NEW YORK (GenomeWeb News) – A consortium of European research partners will use €9.5 million ($12.3 million) from the EU to trawl the trenches of the deep seas in search of organisms that could be used to develop bioactive compounds for treating diseases and for nutritional and cosmetic applications.
Led by researchers at the University of Aberdeen and the University of Leuven, the 24 PharmSea initiative partners from 14 countries will collect and screen mud and sediment samples from deep oceanic trenches to discover those compounds, KU Leuven said today.
Organisms that live in trenches more than 6,000 meters under the sea surface may offer a rich source of new compounds because they survive under extreme conditions, and because they have evolved in isolation from sea life closer to the surface and from organisms in other trenches.
With the help of outside partners from around the world, PharmaSea will launch its first field tests next autumn in the Atacama Trench, and will continue to search in Arctic waters off Norway, in the Antarctic, and in trenches off New Zealand and China.
The partners will collect samples from as far down as nine kilometers below sea level and aim to create small-molecule libraries from the organisms isolated from the samples. They then will conduct biological screening of those extracts. In the pharmaceutical area, the partners hope to identify and develop compounds that could be used as drug leads for treating inflammation, infectious diseases, and central nervous system disorders.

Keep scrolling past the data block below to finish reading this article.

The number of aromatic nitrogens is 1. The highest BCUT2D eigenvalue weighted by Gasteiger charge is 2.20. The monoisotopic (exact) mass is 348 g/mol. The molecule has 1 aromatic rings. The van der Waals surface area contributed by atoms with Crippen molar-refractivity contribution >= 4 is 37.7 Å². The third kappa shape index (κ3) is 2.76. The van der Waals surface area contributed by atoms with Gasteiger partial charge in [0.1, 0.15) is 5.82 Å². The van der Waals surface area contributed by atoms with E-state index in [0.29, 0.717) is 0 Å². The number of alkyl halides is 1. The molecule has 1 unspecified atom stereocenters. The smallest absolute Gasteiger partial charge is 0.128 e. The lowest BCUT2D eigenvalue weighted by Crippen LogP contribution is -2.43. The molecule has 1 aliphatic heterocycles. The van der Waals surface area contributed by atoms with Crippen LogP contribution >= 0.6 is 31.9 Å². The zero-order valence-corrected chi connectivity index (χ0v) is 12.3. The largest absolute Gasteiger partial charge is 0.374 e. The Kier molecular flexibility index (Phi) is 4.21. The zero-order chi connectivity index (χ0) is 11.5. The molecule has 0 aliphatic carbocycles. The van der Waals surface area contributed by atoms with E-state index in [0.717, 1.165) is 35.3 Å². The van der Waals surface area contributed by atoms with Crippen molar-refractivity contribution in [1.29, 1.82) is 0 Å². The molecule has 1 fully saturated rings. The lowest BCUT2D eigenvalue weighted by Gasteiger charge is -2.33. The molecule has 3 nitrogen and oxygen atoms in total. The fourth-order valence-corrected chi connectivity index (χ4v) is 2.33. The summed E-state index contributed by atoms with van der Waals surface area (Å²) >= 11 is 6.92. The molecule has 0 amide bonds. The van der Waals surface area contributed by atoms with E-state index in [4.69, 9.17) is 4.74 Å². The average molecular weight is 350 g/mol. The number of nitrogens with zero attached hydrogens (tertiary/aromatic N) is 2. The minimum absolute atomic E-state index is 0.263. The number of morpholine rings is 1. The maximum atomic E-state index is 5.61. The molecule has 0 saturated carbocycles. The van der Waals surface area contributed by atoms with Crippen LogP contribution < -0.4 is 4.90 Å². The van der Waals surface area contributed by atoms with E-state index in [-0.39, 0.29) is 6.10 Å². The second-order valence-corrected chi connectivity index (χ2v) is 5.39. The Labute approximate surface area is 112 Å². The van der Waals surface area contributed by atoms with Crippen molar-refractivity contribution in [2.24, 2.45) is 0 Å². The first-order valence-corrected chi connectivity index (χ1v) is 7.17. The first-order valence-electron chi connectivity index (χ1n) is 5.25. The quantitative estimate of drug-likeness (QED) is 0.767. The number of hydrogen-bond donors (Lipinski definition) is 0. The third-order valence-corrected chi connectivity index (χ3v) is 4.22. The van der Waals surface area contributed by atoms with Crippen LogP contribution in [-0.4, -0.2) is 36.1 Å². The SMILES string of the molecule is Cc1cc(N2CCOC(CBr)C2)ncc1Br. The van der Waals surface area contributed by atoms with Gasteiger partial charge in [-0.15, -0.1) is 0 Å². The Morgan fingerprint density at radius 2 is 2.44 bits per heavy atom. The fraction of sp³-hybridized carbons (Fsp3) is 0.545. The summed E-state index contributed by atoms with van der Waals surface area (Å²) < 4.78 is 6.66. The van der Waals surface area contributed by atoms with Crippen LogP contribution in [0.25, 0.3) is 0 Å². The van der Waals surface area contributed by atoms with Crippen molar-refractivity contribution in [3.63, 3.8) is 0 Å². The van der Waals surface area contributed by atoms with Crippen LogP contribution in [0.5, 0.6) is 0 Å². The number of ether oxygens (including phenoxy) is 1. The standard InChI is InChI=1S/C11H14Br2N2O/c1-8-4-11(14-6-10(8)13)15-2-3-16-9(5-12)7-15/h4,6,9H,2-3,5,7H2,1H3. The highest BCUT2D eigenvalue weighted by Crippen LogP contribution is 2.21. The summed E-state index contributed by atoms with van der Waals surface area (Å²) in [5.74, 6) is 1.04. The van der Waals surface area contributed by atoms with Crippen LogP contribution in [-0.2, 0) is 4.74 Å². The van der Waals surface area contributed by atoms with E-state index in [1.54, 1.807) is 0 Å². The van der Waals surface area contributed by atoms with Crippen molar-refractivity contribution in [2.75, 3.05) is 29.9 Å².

KU Leuven Senior Scientist Alex Crawford said his lab will focus on developing bioassays and screening processes based on zebrafish to develop behavioral footprints of these organisms.
"In a first phase of screening, we will observe what zebrafish larvae do in the presence of the various deep sea extracts. By flashing a burst of light to trigger a startle response, we are able determine whether a given deep sea extract is associated with an atypical photo-motor response. If so, that extract is identified as having a neuroactive behavioural footprint and is set aside for further testing," Crawford said in a statement.
His lab hopes that "an appreciable number" of extracts will show neuroactivity during this screening, and then they will seek to identify which molecule is active in those extracts.
"Neuroactive extracts go on to a secondary, disease-specific screening and then undergo a 'fractionation' process. These fractions are then re-tested for neuroactivity and active fractions are separated down to the molecular level using methods like microfractionation, mass spectrometry, and NMR spectroscopy," said Crawford.
The partners hope in particular to discover novel compounds that could be developed into new antibiotics and into seizure-inhibiting drugs for treating epilepsy patients.